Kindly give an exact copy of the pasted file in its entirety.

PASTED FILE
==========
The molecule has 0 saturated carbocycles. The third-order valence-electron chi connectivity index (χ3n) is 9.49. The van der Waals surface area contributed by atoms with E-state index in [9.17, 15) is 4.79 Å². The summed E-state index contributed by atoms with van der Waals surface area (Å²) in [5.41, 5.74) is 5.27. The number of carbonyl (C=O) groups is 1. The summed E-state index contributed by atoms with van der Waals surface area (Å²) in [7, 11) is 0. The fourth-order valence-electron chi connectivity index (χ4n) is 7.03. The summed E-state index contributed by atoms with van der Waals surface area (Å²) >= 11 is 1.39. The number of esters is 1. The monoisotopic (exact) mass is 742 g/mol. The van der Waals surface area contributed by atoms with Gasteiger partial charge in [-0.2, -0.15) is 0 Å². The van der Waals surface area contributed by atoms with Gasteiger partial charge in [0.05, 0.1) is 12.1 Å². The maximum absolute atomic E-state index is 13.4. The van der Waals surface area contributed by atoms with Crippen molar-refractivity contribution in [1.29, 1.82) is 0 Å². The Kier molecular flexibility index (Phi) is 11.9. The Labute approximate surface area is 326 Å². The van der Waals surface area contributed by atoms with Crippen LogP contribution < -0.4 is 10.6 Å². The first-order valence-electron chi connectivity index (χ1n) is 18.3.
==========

The molecule has 0 saturated carbocycles. The third-order valence-electron chi connectivity index (χ3n) is 9.49. The van der Waals surface area contributed by atoms with E-state index in [9.17, 15) is 4.79 Å². The summed E-state index contributed by atoms with van der Waals surface area (Å²) in [5.41, 5.74) is 5.27. The number of carbonyl (C=O) groups is 1. The summed E-state index contributed by atoms with van der Waals surface area (Å²) in [7, 11) is 0. The fourth-order valence-electron chi connectivity index (χ4n) is 7.03. The summed E-state index contributed by atoms with van der Waals surface area (Å²) >= 11 is 1.39. The number of esters is 1. The monoisotopic (exact) mass is 742 g/mol. The van der Waals surface area contributed by atoms with Gasteiger partial charge in [-0.2, -0.15) is 0 Å². The van der Waals surface area contributed by atoms with Gasteiger partial charge in [0.05, 0.1) is 12.1 Å². The maximum absolute atomic E-state index is 13.4. The van der Waals surface area contributed by atoms with Crippen molar-refractivity contribution in [1.29, 1.82) is 0 Å². The Kier molecular flexibility index (Phi) is 11.9. The Labute approximate surface area is 326 Å². The van der Waals surface area contributed by atoms with Crippen LogP contribution < -0.4 is 10.6 Å². The first-order valence-electron chi connectivity index (χ1n) is 18.3.